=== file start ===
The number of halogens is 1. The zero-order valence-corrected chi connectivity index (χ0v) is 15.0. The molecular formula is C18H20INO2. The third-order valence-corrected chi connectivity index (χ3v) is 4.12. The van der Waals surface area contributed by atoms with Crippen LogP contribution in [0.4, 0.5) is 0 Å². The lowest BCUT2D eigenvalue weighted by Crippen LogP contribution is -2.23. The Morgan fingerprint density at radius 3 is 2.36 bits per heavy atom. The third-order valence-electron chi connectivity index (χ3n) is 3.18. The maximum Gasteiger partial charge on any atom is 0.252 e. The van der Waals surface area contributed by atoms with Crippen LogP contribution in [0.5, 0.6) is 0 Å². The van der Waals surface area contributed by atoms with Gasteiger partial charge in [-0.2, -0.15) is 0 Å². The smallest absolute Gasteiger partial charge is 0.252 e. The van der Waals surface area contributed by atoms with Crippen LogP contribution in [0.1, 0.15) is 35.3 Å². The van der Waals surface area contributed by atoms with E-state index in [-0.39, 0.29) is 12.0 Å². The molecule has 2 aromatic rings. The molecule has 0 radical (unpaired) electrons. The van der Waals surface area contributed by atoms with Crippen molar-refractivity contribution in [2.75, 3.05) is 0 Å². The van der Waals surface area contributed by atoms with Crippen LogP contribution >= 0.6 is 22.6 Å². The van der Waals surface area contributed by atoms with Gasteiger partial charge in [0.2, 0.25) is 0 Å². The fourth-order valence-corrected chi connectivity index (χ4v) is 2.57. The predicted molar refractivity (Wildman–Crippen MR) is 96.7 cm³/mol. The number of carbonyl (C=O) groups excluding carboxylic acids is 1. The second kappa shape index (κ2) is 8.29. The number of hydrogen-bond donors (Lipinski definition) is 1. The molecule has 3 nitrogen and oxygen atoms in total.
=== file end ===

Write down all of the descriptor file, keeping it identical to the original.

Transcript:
The number of halogens is 1. The zero-order valence-corrected chi connectivity index (χ0v) is 15.0. The molecular formula is C18H20INO2. The third-order valence-corrected chi connectivity index (χ3v) is 4.12. The van der Waals surface area contributed by atoms with Crippen LogP contribution in [0.4, 0.5) is 0 Å². The lowest BCUT2D eigenvalue weighted by Crippen LogP contribution is -2.23. The Morgan fingerprint density at radius 3 is 2.36 bits per heavy atom. The third-order valence-electron chi connectivity index (χ3n) is 3.18. The maximum Gasteiger partial charge on any atom is 0.252 e. The van der Waals surface area contributed by atoms with Crippen LogP contribution in [0.5, 0.6) is 0 Å². The van der Waals surface area contributed by atoms with Gasteiger partial charge in [-0.2, -0.15) is 0 Å². The smallest absolute Gasteiger partial charge is 0.252 e. The van der Waals surface area contributed by atoms with Crippen LogP contribution in [0.1, 0.15) is 35.3 Å². The van der Waals surface area contributed by atoms with E-state index in [-0.39, 0.29) is 12.0 Å². The molecule has 2 aromatic rings. The molecule has 0 radical (unpaired) electrons. The van der Waals surface area contributed by atoms with Crippen molar-refractivity contribution in [2.75, 3.05) is 0 Å². The van der Waals surface area contributed by atoms with Crippen LogP contribution >= 0.6 is 22.6 Å². The van der Waals surface area contributed by atoms with Gasteiger partial charge in [0.2, 0.25) is 0 Å². The fourth-order valence-corrected chi connectivity index (χ4v) is 2.57. The predicted molar refractivity (Wildman–Crippen MR) is 96.7 cm³/mol. The number of carbonyl (C=O) groups excluding carboxylic acids is 1. The second kappa shape index (κ2) is 8.29. The number of hydrogen-bond donors (Lipinski definition) is 1. The molecule has 3 nitrogen and oxygen atoms in total.